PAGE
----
Q3 2011 by PieterVermeulen


									                                                                                            November 7, 2011

Dear Partner:

Greenlight Capital, L.P., Greenlight Capital Qualified, L.P. and Greenlight Capital
Offshore (collectively, the “Partnerships”) returned (1.2)%, (0.6)% and (0.8)%1 net of fees
and expenses, respectively, in the third quarter of 2011, bringing the respective year to date
net returns to (6.2)%, (5.6)% and (6.1)%.1

The quarterly letter is a little bit later than usual as we spent the window in which we
usually write the letter (the couple of weeks between the end of the quarter and the
beginning of earnings season) preparing a presentation for the Value Investing Congress.
This year, David presented the thesis behind our Green Mountain Coffee Roasters
(GMCR) short position.

After our presentation, one of the largest GMCR shareholders sent us a Keurig coffee
brewer and ten K-cup boxes of coffee straight from the warehouse. Not only did we
appreciate the gesture, it was nice of them to assist in our field research, as the majority of
the K-cups were too close to expiration to be sold through normal retail channels.

The PowerPoint slide-show that supported David’s speech has been widely disseminated,
and we believe that it is contributing to the conversation about GMCR. The reaction from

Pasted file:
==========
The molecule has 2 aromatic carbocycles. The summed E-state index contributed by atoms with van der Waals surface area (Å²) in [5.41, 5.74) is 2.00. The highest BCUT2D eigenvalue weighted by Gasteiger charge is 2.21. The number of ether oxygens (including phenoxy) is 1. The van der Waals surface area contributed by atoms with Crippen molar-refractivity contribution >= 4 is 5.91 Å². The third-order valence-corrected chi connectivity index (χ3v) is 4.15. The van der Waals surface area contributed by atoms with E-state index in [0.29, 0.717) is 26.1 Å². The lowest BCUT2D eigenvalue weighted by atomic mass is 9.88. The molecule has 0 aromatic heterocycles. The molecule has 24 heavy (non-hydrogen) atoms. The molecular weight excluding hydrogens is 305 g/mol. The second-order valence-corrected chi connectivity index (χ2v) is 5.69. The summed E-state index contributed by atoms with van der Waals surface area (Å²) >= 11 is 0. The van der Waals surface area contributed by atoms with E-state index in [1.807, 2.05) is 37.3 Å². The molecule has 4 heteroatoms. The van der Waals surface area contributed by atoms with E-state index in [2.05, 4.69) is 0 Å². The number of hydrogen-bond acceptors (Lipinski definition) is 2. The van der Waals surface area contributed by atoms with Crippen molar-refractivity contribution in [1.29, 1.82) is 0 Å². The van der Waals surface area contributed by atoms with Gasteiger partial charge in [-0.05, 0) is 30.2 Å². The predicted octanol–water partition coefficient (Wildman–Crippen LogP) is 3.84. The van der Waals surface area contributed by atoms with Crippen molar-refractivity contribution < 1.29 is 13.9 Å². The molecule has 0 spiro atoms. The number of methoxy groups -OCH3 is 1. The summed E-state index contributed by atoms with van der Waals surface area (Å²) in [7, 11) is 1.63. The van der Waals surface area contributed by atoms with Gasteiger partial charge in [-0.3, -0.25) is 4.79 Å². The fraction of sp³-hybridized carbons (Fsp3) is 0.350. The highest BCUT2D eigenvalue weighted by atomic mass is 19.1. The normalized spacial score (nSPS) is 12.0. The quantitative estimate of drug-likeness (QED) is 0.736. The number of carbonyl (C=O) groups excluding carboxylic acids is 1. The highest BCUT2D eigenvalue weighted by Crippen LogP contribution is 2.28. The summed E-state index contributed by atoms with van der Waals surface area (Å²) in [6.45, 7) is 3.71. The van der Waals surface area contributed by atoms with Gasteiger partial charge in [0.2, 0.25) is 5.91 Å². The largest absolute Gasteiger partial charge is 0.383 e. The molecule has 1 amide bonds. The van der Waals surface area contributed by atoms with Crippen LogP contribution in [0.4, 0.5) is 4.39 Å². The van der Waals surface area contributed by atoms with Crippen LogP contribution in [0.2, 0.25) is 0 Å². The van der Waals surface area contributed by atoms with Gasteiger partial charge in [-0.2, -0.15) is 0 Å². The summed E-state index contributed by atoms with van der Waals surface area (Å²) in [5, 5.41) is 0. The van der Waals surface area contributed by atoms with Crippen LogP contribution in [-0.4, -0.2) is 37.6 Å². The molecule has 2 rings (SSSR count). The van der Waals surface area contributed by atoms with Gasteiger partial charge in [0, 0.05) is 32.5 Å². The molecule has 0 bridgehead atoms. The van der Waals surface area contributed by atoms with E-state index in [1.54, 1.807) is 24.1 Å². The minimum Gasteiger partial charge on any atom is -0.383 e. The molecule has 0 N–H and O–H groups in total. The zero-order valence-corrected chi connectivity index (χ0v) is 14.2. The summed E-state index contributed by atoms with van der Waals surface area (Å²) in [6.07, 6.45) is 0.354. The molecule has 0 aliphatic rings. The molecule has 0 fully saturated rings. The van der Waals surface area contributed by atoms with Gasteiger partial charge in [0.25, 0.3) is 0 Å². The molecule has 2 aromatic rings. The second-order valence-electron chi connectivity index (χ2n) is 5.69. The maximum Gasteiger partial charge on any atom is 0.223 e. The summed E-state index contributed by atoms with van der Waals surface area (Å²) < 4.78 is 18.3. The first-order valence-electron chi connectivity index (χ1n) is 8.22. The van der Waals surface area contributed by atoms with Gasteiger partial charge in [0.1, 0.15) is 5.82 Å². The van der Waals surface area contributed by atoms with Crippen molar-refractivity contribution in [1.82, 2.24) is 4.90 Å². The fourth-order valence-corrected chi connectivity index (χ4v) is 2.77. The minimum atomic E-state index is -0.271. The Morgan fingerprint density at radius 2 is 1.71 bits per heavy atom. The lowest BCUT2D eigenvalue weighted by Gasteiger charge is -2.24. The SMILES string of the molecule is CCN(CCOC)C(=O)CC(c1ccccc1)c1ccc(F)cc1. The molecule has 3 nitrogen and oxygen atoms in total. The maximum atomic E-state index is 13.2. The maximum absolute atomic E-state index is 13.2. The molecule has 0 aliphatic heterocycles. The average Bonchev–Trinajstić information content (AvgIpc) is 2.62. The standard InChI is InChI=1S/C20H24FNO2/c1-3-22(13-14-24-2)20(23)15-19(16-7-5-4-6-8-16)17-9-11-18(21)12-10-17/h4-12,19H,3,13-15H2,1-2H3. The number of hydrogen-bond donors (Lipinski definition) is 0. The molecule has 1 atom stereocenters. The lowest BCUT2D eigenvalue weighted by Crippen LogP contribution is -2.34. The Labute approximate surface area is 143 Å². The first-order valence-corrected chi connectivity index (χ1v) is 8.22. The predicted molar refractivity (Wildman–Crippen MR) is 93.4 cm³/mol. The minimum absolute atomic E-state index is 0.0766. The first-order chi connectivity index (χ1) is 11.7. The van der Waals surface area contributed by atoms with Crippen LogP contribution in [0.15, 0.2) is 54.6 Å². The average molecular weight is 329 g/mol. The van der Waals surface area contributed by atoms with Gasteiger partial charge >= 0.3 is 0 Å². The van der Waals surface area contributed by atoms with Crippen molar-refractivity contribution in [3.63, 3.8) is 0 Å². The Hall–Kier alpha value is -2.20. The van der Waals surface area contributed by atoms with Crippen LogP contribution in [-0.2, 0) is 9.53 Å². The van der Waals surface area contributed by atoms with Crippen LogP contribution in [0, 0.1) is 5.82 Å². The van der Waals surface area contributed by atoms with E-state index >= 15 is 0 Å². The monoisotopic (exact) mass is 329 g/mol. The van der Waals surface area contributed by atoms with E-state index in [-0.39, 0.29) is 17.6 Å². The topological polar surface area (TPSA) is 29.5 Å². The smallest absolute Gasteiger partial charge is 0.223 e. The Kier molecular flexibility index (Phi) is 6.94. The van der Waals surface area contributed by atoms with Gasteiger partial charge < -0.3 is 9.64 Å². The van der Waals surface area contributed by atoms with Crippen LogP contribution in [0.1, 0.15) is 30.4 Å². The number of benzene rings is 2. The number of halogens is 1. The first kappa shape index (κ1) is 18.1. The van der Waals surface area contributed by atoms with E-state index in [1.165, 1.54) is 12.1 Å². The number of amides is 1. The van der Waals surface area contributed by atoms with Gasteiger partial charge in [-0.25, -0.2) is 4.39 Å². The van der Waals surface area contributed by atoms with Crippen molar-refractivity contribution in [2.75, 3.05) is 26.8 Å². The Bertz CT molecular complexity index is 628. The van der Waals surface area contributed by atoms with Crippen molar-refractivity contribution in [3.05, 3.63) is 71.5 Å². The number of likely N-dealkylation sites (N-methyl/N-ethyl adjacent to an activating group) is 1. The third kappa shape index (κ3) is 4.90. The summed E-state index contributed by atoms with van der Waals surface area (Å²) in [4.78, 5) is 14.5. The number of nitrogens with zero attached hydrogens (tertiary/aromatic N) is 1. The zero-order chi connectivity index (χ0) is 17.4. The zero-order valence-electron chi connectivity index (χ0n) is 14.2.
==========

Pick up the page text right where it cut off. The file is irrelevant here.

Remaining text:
the press has been better than our previous experiences, as the attention has focused on the
merits of the argument (without the personal attacks that often follow these sorts of
presentations). We can’t say the same for the sell-side analysts.

KeyBanc Capital Markets’ analyst offered a more nuanced response than the title of their
report would suggest (“A New Credible Source, but the Same Old Short Thesis”), but
Mitchell Pinheiro of Janney Capital Markets wrote, “There is not a single argument that
Einhorn presented today that couldn’t have been made or wasn’t made a year ago when the
stock was at $30 per share.” We disagree. Much of our analysis is dedicated to things that
have happened in the last year.

For example, we haven’t seen others question whether GMCR has inflated its March 2011
quarterly results by burying operating expenses from the Van Houtte acquisition into
goodwill. Though aspects of the recent Starbucks deal with GMCR have been questioned
previously, we have not seen anyone dissect the economics of the deal. And while
consumers across the web have repeatedly pointed out the high cost of K-cups compared to
traditional alternatives, analysts seem to have ignored this. But we think two of the bigger

    Source: Greenlight. Please refer to information contained in the disclosures at the end of the letter.

     2 Gr and Cen tr a l Tower 140 East 45 t h S tr e e t, 2 4 t h F lo o r N ew York , NY 10017
          Phon e: 212-973-1900 Fax 212-973-9219 www.gr een ligh tcap ital. com
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issues we raised are the accounting issues stemming from GMCR’s capital spending and